Economy

Real estate will remain insulated from effects of a poor monsoon

Manisha Jha Mumbai | Updated on July 31, 2014

A positive job outlook and an improved GDP will keep the sector going





The realty sector in the country does not seem to be affected by the possibility of deficient rainfall this monsoon.

Though there could be a mild negative sentiment, it could potentially be offset with a positive job outlook and an improved gross domestic product expected to fuel demand this fiscal, according to industry experts.

“The sector is still reeling under the impact of the slowdown with overall sales volume being weak but in terms of construction execution we don’t see impact of a possible monsoon deficiency,” said Aashiesh Agarwaal, Realty Analyst at Edelweiss Securities.

“While a weak monsoon impacts rural demand and rural spending power, real estate is an urban phenomenon and though sentiment could be negative, given the uptick in the job market there would be no material impact on the sector considering the low base of poor volumes over the last two years,” he added.

Water is needed for construction material and the lack of it often results in construction delays for developers particularly in under-construction projects. In case of a rainfall deficient situation, the supply of water for construction gets curtailed by the local municipal bodies forcing developers to resort to sourcing water from tankers or nearest water sources such as borewells or talaos.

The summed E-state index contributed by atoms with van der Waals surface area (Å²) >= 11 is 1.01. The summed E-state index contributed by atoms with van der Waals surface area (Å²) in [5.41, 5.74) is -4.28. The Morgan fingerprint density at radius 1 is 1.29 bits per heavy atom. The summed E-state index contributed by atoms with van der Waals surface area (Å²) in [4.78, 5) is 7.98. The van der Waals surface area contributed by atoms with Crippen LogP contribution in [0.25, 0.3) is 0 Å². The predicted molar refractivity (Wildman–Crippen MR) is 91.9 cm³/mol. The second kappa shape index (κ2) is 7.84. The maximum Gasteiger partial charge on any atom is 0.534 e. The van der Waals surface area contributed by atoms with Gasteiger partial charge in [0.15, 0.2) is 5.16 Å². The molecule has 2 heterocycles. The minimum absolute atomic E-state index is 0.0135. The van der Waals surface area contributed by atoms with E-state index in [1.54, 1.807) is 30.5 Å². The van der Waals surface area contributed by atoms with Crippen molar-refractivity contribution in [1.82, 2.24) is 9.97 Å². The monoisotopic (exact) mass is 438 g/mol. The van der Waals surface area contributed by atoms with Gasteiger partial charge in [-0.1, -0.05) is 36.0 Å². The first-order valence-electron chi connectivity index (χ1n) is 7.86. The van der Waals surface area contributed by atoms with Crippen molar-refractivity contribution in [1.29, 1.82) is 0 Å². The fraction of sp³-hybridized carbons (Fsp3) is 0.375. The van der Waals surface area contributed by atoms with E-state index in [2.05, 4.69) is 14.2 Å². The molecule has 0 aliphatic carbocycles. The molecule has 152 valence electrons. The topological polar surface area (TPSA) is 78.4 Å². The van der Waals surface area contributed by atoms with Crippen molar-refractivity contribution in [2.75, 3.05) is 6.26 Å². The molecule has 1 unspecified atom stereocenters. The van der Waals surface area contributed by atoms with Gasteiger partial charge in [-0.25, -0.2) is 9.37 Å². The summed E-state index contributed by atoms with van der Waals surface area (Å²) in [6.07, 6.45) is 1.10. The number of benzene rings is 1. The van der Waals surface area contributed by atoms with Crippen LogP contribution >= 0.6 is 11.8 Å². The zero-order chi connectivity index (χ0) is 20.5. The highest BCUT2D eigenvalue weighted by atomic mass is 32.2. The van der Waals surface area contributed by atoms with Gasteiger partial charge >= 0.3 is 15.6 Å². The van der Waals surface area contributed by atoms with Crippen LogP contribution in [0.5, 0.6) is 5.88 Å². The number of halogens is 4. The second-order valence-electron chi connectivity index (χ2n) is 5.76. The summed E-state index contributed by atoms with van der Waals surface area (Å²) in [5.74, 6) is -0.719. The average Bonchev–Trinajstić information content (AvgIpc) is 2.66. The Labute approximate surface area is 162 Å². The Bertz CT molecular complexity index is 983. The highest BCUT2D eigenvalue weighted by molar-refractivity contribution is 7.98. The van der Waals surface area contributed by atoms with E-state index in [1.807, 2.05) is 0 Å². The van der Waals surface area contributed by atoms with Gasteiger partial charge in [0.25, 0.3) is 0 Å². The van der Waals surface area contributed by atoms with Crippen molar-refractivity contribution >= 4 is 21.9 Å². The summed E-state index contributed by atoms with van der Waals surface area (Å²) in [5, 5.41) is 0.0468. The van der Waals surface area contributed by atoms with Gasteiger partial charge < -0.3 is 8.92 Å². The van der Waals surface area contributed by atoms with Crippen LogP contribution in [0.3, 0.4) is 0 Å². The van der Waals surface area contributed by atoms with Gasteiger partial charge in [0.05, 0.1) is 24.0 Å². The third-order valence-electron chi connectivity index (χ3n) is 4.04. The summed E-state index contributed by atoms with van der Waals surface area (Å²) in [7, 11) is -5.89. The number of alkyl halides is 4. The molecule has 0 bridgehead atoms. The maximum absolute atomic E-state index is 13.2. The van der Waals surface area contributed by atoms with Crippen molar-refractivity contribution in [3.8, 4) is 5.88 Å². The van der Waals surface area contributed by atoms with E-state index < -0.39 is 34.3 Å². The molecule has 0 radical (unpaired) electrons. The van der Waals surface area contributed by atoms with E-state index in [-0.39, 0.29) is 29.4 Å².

“Though this leads to additional cost of labour and transportation, the amount is less than 5 per cent of the overall construction cost and does not impact our business much. About 50-60 per cent of our buyers belong to the financial services sector including IT, banking, insurance and stock broking which are not directly affected by the monsoon,” said Sunil Mantri of Mantri Realty.

“But there is an indirect economic impact of it in terms of increase in inflation. If we manage to achieve a 6 per cent GDP in a year then the real estate sector will not be affected by the monsoon as GDP is linked with new job creation which will offset any negative impact,” he added.

Water conservation

Irrespective of the monsoon phenomenon in the country, many developers such as Tata Housing are already engaged in incorporating water conservation technologies and innovations at the building design and construction stage by using water efficient construction materials. Their idea is to speed up the execution process as well as reduce construction costs.

Arun Kashikar, Head, Research and Development, Tata Housing said: “We have started use of AAC blocks polymer plaster, dry walls and pre-cast concrete in some of our projects to replace the traditional brick walls which require larger amounts of water. This has helped reduce water usage by 20 to 25 per cent besides reducing construction time. We have also started rain water harvesting and sewage treatment plants at our township projects to recycle water for flushing and landscaping purposes.”

“Ultimately our aim is to turn into a water-positive company by 2018-19 where we generate more water for the ecosystem than utilise it towards our construction activities,” he added.

Industry outlook

According to Anshuman Magazine, CMD, CBRE, South Asia, with a new government at the Centre and pro-industry announcements in the recent Budget, including liberalisation of FDI in real estate, granting tax pass through status to REIT and earmarking outlays for affordable housing, infrastructure projects and creation of 100 Smart Cities across the country, positive sentiments have flowed into the residential segment.

“Home buyers and investors planning to invest in property are expecting positive policy changes that in turn are expected to boost the housing segment. The housing segment remains cautiously optimistic, and is expected to remain so in the short- to medium-term,” he added.

This is part of a series on how India Inc is responding to the monsoon situation

Published on July 31, 2014

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